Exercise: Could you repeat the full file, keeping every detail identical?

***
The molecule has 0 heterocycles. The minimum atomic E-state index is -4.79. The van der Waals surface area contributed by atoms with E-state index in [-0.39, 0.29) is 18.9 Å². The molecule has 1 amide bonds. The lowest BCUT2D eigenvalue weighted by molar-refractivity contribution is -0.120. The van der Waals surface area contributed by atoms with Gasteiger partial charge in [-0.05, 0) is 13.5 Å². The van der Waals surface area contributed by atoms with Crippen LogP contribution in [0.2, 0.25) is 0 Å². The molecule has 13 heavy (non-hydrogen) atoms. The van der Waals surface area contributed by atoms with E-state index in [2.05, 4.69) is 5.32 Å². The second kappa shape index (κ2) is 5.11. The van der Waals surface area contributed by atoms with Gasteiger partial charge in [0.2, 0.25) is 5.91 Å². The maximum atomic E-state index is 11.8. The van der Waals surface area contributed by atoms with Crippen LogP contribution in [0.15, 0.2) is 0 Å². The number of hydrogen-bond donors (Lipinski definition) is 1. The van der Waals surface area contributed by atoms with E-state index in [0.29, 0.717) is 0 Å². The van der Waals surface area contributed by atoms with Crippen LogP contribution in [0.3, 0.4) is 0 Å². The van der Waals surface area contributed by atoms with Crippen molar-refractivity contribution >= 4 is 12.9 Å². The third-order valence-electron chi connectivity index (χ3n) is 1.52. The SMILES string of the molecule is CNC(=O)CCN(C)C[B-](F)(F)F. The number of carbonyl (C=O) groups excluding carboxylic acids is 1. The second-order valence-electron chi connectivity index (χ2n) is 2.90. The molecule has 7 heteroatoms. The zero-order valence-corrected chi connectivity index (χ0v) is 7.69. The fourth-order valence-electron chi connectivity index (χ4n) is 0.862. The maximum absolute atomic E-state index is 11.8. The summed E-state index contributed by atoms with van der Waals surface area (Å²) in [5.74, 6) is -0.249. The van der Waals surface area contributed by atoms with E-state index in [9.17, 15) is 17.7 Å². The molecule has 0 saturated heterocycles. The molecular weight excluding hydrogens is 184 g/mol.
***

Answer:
The molecule has 0 heterocycles. The minimum atomic E-state index is -4.79. The van der Waals surface area contributed by atoms with E-state index in [-0.39, 0.29) is 18.9 Å². The molecule has 1 amide bonds. The lowest BCUT2D eigenvalue weighted by molar-refractivity contribution is -0.120. The van der Waals surface area contributed by atoms with Gasteiger partial charge in [-0.05, 0) is 13.5 Å². The van der Waals surface area contributed by atoms with Crippen LogP contribution in [0.2, 0.25) is 0 Å². The molecule has 13 heavy (non-hydrogen) atoms. The van der Waals surface area contributed by atoms with E-state index in [2.05, 4.69) is 5.32 Å². The second kappa shape index (κ2) is 5.11. The van der Waals surface area contributed by atoms with Gasteiger partial charge in [0.2, 0.25) is 5.91 Å². The maximum atomic E-state index is 11.8. The van der Waals surface area contributed by atoms with Crippen LogP contribution in [0.15, 0.2) is 0 Å². The number of hydrogen-bond donors (Lipinski definition) is 1. The van der Waals surface area contributed by atoms with E-state index in [0.29, 0.717) is 0 Å². The van der Waals surface area contributed by atoms with Crippen LogP contribution in [0.3, 0.4) is 0 Å². The van der Waals surface area contributed by atoms with Crippen molar-refractivity contribution >= 4 is 12.9 Å². The third-order valence-electron chi connectivity index (χ3n) is 1.52. The SMILES string of the molecule is CNC(=O)CCN(C)C[B-](F)(F)F. The number of carbonyl (C=O) groups excluding carboxylic acids is 1. The second-order valence-electron chi connectivity index (χ2n) is 2.90. The molecule has 7 heteroatoms. The zero-order valence-corrected chi connectivity index (χ0v) is 7.69. The fourth-order valence-electron chi connectivity index (χ4n) is 0.862. The maximum absolute atomic E-state index is 11.8. The summed E-state index contributed by atoms with van der Waals surface area (Å²) in [5.74, 6) is -0.249. The van der Waals surface area contributed by atoms with E-state index in [9.17, 15) is 17.7 Å². The molecule has 0 saturated heterocycles. The molecular weight excluding hydrogens is 184 g/mol.